The Senate passed a bill Tuesday sponsored by Lucio that would establish a more uniform starting date for public schools.

Under CSSB 108, school districts would be prohibited from starting classes earlier than the week in which August 21 falls. The bill first came up on the Senate floor Monday, but Lucio left the bill pending without moving for final passage after unexpected opposition arose to his motion to debate the bill.

Opposition continued Tuesday, with Senators Gonzalo Barrientos of Austin, David Bernsen of Beaumont, Steve Ogden of Bryan, Florence Shapiro of Plano and Carlos F. Truan of Corpus Christi voting against bringing the bill up for debate. CSSB 108 was finally passed on a voice vote.

Lucio said the bill is intended to allow time for children of migrant families to get back home before the beginning of the school year. Many migrant families travel out of state to work during summer months.

CSSB 108 will now go to the House of Representatives for consideration. If the bill becomes law, it would be effective on September 1, but would not apply to school districts until the 2002-2003 school year.

Other Senate News

On Thursday, the Senate for the first time this session voted against taking up a bill for consideration. CSSB 272, authored by Dallas Sen. John Carona, deals with interest rates charged on some unsecured loans and regulation of lenders. When the bill was first debated in Wednesday's session, several senators argued that it did not do enough to protect consumers, leading Carona to leave the bill pending. El Paso Sen. Eliot Shapleigh, among others, expressed concerns that the bill did not go far enough to protect consumers.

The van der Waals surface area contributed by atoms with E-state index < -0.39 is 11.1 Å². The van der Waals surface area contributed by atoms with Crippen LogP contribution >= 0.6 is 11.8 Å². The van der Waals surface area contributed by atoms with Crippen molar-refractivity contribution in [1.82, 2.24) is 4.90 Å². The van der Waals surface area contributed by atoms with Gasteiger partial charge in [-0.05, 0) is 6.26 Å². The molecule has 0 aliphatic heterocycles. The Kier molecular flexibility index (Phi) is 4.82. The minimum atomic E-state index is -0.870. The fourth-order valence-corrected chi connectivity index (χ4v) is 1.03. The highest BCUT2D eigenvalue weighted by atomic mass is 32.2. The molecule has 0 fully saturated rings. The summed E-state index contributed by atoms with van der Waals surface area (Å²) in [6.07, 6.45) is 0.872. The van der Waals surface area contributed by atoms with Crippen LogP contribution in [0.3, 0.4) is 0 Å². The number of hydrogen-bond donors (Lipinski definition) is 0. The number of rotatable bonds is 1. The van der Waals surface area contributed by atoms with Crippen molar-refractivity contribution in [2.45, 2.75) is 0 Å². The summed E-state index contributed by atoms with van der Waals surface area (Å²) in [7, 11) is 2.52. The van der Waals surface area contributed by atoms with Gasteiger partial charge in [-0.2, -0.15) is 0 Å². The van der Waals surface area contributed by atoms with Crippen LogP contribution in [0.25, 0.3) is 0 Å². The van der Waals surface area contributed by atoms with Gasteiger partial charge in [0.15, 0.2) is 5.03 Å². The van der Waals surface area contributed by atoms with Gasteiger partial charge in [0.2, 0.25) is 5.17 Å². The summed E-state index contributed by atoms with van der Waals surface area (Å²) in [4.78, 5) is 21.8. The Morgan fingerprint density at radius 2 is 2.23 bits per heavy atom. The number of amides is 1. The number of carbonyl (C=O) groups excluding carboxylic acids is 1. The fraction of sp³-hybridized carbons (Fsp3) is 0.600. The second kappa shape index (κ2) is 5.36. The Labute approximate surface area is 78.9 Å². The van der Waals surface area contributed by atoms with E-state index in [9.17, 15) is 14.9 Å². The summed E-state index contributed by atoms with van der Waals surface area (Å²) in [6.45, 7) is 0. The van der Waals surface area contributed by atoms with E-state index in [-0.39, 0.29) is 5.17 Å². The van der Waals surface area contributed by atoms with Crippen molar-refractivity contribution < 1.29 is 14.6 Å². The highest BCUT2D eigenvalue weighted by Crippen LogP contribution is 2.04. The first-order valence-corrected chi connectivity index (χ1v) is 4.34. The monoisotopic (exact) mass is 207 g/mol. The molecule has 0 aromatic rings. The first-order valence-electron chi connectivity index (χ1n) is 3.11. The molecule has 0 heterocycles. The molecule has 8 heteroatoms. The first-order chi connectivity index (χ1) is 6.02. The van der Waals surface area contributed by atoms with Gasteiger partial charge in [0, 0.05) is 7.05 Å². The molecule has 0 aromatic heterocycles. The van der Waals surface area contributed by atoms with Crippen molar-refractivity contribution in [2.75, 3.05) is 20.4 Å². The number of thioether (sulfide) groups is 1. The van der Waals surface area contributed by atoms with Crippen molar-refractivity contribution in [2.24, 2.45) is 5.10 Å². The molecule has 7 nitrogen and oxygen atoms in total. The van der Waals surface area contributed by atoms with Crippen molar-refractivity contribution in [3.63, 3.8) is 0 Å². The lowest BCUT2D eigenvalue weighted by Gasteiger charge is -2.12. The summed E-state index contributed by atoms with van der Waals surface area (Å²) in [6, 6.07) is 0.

On Tuesday, the Senate passed CSSB 1164, a bill authored by Truan that is intended to prepare for upcoming federal decisions about military base closures. The bill would have Texas military bases prepare reports concerning strategies to keep the bases open. The reports would include information regarding private-sector investment in the installations and surrounding communities.

The Senate passed a measure Wednesday authored by Duncan that would direct the Texas Comptroller of Public Accounts to set up an advisory committee on state investments. The bill, Senate Bill (SB) 1547 was easily passed, but not without the opposition of Truan, who questioned having an appointed body in control of what he said could be as much as $21 billion in state money.

On Thursday, the Senate unanimously adopted Senate Resolution (SR) 595, a measure honoring Cesar Chavez. A migrant worker, Chavez is remembered for organizing other migrant farm workers. He was posthumously awarded the Presidential Medal of Freedom, the United States' highest civilian honor, by President Bill Clinton in 1994. Chavez died in 1993.

SR 595 was sponsored by Truan.

Waco Sen. David Sibley held a press conference Thursday to announce SB 1783, a bill intended to make advanced telecommunications services, such as high-speed Internet access, more available in rural areas. The bill would also reduce a tax on consumers telephone calls. Sibley, said the Business and Commerce Committee he chairs would begin hearings on the bill next week.

Witnesses from across the state were at the Capitol on Thursday to give testimony before the Redistricting Committee. Committee Chair Jeff Wentworth said he would like to tackle the redistricting process in a special session. More than 200 attended the hearing.

There are 60 days left in the 77th Regular Session of the Texas Legislature. For more information about legislation and the Texas Legislature, please visit

The Senate stands adjourned until 10 a.m. Monday.

Session video and all other Senate webcast recordings can be accessed from the Senate website's Audio/Video Archive.